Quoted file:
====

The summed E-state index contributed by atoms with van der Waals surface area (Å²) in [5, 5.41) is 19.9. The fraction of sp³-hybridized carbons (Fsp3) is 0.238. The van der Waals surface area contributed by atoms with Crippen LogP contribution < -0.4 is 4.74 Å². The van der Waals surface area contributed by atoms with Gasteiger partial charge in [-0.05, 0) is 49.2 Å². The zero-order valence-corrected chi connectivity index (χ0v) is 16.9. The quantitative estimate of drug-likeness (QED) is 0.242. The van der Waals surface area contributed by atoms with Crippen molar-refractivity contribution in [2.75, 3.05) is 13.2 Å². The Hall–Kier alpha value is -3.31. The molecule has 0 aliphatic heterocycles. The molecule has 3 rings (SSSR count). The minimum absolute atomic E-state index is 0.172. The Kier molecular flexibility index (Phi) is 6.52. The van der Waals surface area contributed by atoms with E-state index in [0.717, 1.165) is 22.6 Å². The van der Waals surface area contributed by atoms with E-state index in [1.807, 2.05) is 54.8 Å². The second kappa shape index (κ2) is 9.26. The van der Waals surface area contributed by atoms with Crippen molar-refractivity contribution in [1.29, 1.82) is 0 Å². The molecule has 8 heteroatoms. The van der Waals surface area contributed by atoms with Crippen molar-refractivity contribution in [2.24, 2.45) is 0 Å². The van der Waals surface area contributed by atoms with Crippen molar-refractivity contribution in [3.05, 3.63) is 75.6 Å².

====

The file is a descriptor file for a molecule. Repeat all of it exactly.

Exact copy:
The summed E-state index contributed by atoms with van der Waals surface area (Å²) in [5, 5.41) is 19.9. The fraction of sp³-hybridized carbons (Fsp3) is 0.238. The van der Waals surface area contributed by atoms with Crippen LogP contribution < -0.4 is 4.74 Å². The van der Waals surface area contributed by atoms with Gasteiger partial charge in [-0.05, 0) is 49.2 Å². The zero-order valence-corrected chi connectivity index (χ0v) is 16.9. The quantitative estimate of drug-likeness (QED) is 0.242. The van der Waals surface area contributed by atoms with Crippen molar-refractivity contribution in [2.75, 3.05) is 13.2 Å². The Hall–Kier alpha value is -3.31. The molecule has 0 aliphatic heterocycles. The molecule has 3 rings (SSSR count). The minimum absolute atomic E-state index is 0.172. The Kier molecular flexibility index (Phi) is 6.52. The van der Waals surface area contributed by atoms with E-state index in [0.717, 1.165) is 22.6 Å². The van der Waals surface area contributed by atoms with E-state index in [1.807, 2.05) is 54.8 Å². The second kappa shape index (κ2) is 9.26. The van der Waals surface area contributed by atoms with Crippen molar-refractivity contribution in [1.29, 1.82) is 0 Å². The molecule has 8 heteroatoms. The van der Waals surface area contributed by atoms with Crippen molar-refractivity contribution in [2.24, 2.45) is 0 Å². The van der Waals surface area contributed by atoms with Crippen molar-refractivity contribution in [3.05, 3.63) is 75.6 Å².